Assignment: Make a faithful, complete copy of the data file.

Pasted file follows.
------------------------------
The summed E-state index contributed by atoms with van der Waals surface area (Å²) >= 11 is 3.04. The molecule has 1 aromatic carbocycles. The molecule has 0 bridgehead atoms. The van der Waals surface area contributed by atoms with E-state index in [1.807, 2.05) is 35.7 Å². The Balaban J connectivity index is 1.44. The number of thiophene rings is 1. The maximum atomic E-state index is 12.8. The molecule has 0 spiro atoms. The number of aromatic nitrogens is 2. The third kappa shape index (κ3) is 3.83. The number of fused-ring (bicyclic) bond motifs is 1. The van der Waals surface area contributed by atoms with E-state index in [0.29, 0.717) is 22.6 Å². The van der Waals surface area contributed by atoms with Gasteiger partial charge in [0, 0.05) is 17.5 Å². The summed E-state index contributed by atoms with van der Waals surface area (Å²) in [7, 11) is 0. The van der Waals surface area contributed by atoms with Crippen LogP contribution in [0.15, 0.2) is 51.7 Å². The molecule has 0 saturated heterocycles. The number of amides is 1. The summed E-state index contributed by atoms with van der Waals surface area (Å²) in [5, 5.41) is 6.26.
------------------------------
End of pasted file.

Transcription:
The summed E-state index contributed by atoms with van der Waals surface area (Å²) >= 11 is 3.04. The molecule has 1 aromatic carbocycles. The molecule has 0 bridgehead atoms. The van der Waals surface area contributed by atoms with E-state index in [1.807, 2.05) is 35.7 Å². The Balaban J connectivity index is 1.44. The number of thiophene rings is 1. The maximum atomic E-state index is 12.8. The molecule has 0 spiro atoms. The number of aromatic nitrogens is 2. The third kappa shape index (κ3) is 3.83. The number of fused-ring (bicyclic) bond motifs is 1. The van der Waals surface area contributed by atoms with E-state index in [0.29, 0.717) is 22.6 Å². The van der Waals surface area contributed by atoms with Gasteiger partial charge in [0, 0.05) is 17.5 Å². The summed E-state index contributed by atoms with van der Waals surface area (Å²) in [7, 11) is 0. The van der Waals surface area contributed by atoms with Crippen LogP contribution in [0.15, 0.2) is 51.7 Å². The molecule has 0 saturated heterocycles. The number of amides is 1. The summed E-state index contributed by atoms with van der Waals surface area (Å²) in [5, 5.41) is 6.26.